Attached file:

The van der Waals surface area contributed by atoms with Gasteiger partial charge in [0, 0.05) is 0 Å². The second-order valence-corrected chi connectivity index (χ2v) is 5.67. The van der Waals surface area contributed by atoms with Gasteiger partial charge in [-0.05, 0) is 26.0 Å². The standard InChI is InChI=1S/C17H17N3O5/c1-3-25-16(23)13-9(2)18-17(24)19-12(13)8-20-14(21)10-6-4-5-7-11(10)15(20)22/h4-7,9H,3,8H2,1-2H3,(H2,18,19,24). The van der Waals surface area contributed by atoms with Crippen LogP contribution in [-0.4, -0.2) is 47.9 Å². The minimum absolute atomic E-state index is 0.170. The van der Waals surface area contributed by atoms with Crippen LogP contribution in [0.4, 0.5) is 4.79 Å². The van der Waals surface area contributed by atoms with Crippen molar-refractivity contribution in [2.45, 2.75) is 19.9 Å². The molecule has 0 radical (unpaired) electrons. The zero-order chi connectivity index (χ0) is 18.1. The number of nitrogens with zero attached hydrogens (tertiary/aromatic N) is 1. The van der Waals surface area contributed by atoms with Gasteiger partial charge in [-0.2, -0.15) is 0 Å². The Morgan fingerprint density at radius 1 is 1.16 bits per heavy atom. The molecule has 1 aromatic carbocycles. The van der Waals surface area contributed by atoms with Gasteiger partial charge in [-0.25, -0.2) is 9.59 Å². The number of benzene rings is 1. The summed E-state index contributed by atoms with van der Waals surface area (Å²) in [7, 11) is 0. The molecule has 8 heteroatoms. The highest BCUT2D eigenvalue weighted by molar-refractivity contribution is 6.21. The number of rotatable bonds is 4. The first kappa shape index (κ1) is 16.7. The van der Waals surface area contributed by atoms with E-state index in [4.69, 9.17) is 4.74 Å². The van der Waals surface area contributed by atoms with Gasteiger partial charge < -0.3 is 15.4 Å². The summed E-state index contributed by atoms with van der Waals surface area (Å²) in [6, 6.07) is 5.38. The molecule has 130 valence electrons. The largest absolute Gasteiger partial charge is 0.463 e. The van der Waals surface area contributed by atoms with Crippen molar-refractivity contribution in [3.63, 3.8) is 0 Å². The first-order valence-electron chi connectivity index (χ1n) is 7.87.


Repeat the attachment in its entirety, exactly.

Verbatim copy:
The van der Waals surface area contributed by atoms with Gasteiger partial charge in [0, 0.05) is 0 Å². The second-order valence-corrected chi connectivity index (χ2v) is 5.67. The van der Waals surface area contributed by atoms with Gasteiger partial charge in [-0.05, 0) is 26.0 Å². The standard InChI is InChI=1S/C17H17N3O5/c1-3-25-16(23)13-9(2)18-17(24)19-12(13)8-20-14(21)10-6-4-5-7-11(10)15(20)22/h4-7,9H,3,8H2,1-2H3,(H2,18,19,24). The van der Waals surface area contributed by atoms with Crippen LogP contribution in [-0.4, -0.2) is 47.9 Å². The minimum absolute atomic E-state index is 0.170. The van der Waals surface area contributed by atoms with Crippen LogP contribution in [0.4, 0.5) is 4.79 Å². The van der Waals surface area contributed by atoms with Crippen molar-refractivity contribution in [2.45, 2.75) is 19.9 Å². The molecule has 0 radical (unpaired) electrons. The zero-order chi connectivity index (χ0) is 18.1. The number of nitrogens with zero attached hydrogens (tertiary/aromatic N) is 1. The van der Waals surface area contributed by atoms with Gasteiger partial charge in [-0.2, -0.15) is 0 Å². The Morgan fingerprint density at radius 1 is 1.16 bits per heavy atom. The molecule has 1 aromatic carbocycles. The van der Waals surface area contributed by atoms with Gasteiger partial charge in [-0.25, -0.2) is 9.59 Å². The number of benzene rings is 1. The summed E-state index contributed by atoms with van der Waals surface area (Å²) in [7, 11) is 0. The molecule has 8 heteroatoms. The highest BCUT2D eigenvalue weighted by molar-refractivity contribution is 6.21. The number of rotatable bonds is 4. The first kappa shape index (κ1) is 16.7. The van der Waals surface area contributed by atoms with E-state index in [4.69, 9.17) is 4.74 Å². The van der Waals surface area contributed by atoms with Gasteiger partial charge < -0.3 is 15.4 Å². The summed E-state index contributed by atoms with van der Waals surface area (Å²) in [6, 6.07) is 5.38. The molecule has 130 valence electrons. The largest absolute Gasteiger partial charge is 0.463 e. The van der Waals surface area contributed by atoms with Crippen molar-refractivity contribution in [3.63, 3.8) is 0 Å². The first-order valence-electron chi connectivity index (χ1n) is 7.87.